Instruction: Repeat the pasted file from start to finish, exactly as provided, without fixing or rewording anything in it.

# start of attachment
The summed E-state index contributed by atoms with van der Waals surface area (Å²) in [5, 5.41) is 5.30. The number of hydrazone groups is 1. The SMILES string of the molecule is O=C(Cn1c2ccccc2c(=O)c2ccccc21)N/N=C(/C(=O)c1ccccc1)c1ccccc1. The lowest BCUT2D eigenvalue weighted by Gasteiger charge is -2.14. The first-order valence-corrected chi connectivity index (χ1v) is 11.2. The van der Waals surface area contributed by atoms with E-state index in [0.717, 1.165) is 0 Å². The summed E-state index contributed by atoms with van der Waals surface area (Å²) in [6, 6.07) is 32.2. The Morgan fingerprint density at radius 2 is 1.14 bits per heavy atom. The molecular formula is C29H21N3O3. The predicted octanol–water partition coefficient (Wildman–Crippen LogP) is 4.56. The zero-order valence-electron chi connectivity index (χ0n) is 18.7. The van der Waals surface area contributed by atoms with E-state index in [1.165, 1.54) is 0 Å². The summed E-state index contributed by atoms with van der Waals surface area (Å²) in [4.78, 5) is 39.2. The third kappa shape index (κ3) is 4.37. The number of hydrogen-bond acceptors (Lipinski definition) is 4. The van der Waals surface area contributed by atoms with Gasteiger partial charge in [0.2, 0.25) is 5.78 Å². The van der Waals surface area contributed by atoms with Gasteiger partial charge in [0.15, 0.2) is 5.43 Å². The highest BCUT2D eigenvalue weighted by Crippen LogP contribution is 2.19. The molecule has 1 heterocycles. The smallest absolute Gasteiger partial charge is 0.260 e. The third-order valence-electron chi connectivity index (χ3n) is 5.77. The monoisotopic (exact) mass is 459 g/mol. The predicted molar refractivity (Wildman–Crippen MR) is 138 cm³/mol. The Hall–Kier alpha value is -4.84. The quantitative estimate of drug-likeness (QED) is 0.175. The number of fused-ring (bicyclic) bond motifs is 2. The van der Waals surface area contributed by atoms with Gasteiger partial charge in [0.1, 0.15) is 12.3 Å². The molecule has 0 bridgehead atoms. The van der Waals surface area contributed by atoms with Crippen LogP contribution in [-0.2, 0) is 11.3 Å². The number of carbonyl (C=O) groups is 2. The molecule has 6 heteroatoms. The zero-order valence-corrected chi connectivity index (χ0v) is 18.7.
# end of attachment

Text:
The summed E-state index contributed by atoms with van der Waals surface area (Å²) in [5, 5.41) is 5.30. The number of hydrazone groups is 1. The SMILES string of the molecule is O=C(Cn1c2ccccc2c(=O)c2ccccc21)N/N=C(/C(=O)c1ccccc1)c1ccccc1. The lowest BCUT2D eigenvalue weighted by Gasteiger charge is -2.14. The first-order valence-corrected chi connectivity index (χ1v) is 11.2. The van der Waals surface area contributed by atoms with E-state index in [0.717, 1.165) is 0 Å². The summed E-state index contributed by atoms with van der Waals surface area (Å²) in [6, 6.07) is 32.2. The Morgan fingerprint density at radius 2 is 1.14 bits per heavy atom. The molecular formula is C29H21N3O3. The predicted octanol–water partition coefficient (Wildman–Crippen LogP) is 4.56. The zero-order valence-electron chi connectivity index (χ0n) is 18.7. The van der Waals surface area contributed by atoms with E-state index in [1.165, 1.54) is 0 Å². The summed E-state index contributed by atoms with van der Waals surface area (Å²) in [4.78, 5) is 39.2. The third kappa shape index (κ3) is 4.37. The number of hydrogen-bond acceptors (Lipinski definition) is 4. The van der Waals surface area contributed by atoms with Gasteiger partial charge in [0.2, 0.25) is 5.78 Å². The van der Waals surface area contributed by atoms with Gasteiger partial charge in [0.15, 0.2) is 5.43 Å². The highest BCUT2D eigenvalue weighted by Crippen LogP contribution is 2.19. The molecule has 1 heterocycles. The smallest absolute Gasteiger partial charge is 0.260 e. The third-order valence-electron chi connectivity index (χ3n) is 5.77. The monoisotopic (exact) mass is 459 g/mol. The predicted molar refractivity (Wildman–Crippen MR) is 138 cm³/mol. The Hall–Kier alpha value is -4.84. The quantitative estimate of drug-likeness (QED) is 0.175. The number of fused-ring (bicyclic) bond motifs is 2. The van der Waals surface area contributed by atoms with Gasteiger partial charge in [0.1, 0.15) is 12.3 Å². The molecule has 0 bridgehead atoms. The van der Waals surface area contributed by atoms with Crippen LogP contribution in [-0.2, 0) is 11.3 Å². The number of carbonyl (C=O) groups is 2. The molecule has 6 heteroatoms. The zero-order valence-corrected chi connectivity index (χ0v) is 18.7.